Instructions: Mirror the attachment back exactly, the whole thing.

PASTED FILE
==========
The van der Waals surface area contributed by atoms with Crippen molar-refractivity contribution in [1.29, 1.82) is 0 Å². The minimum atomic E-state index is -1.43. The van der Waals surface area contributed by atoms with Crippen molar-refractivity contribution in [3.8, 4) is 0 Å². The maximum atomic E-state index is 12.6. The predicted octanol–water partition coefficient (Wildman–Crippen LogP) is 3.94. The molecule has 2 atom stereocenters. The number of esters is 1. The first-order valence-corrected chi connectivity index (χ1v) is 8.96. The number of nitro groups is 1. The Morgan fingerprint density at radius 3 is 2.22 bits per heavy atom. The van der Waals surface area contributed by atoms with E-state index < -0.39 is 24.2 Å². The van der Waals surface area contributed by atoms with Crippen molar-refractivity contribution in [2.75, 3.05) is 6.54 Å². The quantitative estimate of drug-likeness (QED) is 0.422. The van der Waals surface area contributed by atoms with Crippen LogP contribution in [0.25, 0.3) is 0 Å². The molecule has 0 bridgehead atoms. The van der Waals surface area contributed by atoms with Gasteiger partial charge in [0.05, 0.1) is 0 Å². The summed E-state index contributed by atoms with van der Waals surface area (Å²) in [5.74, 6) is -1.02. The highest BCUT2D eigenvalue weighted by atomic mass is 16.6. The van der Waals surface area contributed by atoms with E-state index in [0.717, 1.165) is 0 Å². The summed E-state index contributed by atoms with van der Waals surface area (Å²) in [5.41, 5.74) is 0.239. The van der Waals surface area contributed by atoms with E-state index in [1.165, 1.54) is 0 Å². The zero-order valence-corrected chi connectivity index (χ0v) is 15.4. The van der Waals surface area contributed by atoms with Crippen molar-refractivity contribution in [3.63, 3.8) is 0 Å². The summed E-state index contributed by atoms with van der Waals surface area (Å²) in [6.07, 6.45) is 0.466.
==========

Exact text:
The van der Waals surface area contributed by atoms with Crippen molar-refractivity contribution in [1.29, 1.82) is 0 Å². The minimum atomic E-state index is -1.43. The van der Waals surface area contributed by atoms with Crippen molar-refractivity contribution in [3.8, 4) is 0 Å². The maximum atomic E-state index is 12.6. The predicted octanol–water partition coefficient (Wildman–Crippen LogP) is 3.94. The molecule has 2 atom stereocenters. The number of esters is 1. The first-order valence-corrected chi connectivity index (χ1v) is 8.96. The number of nitro groups is 1. The Morgan fingerprint density at radius 3 is 2.22 bits per heavy atom. The van der Waals surface area contributed by atoms with E-state index < -0.39 is 24.2 Å². The van der Waals surface area contributed by atoms with Crippen molar-refractivity contribution in [2.75, 3.05) is 6.54 Å². The quantitative estimate of drug-likeness (QED) is 0.422. The van der Waals surface area contributed by atoms with Crippen LogP contribution in [0.25, 0.3) is 0 Å². The molecule has 0 bridgehead atoms. The van der Waals surface area contributed by atoms with Gasteiger partial charge in [0.05, 0.1) is 0 Å². The summed E-state index contributed by atoms with van der Waals surface area (Å²) in [5.74, 6) is -1.02. The highest BCUT2D eigenvalue weighted by atomic mass is 16.6. The van der Waals surface area contributed by atoms with E-state index in [0.717, 1.165) is 0 Å². The summed E-state index contributed by atoms with van der Waals surface area (Å²) in [5.41, 5.74) is 0.239. The van der Waals surface area contributed by atoms with E-state index in [1.165, 1.54) is 0 Å². The zero-order valence-corrected chi connectivity index (χ0v) is 15.4. The van der Waals surface area contributed by atoms with Crippen molar-refractivity contribution in [3.63, 3.8) is 0 Å². The summed E-state index contributed by atoms with van der Waals surface area (Å²) in [6.07, 6.45) is 0.466.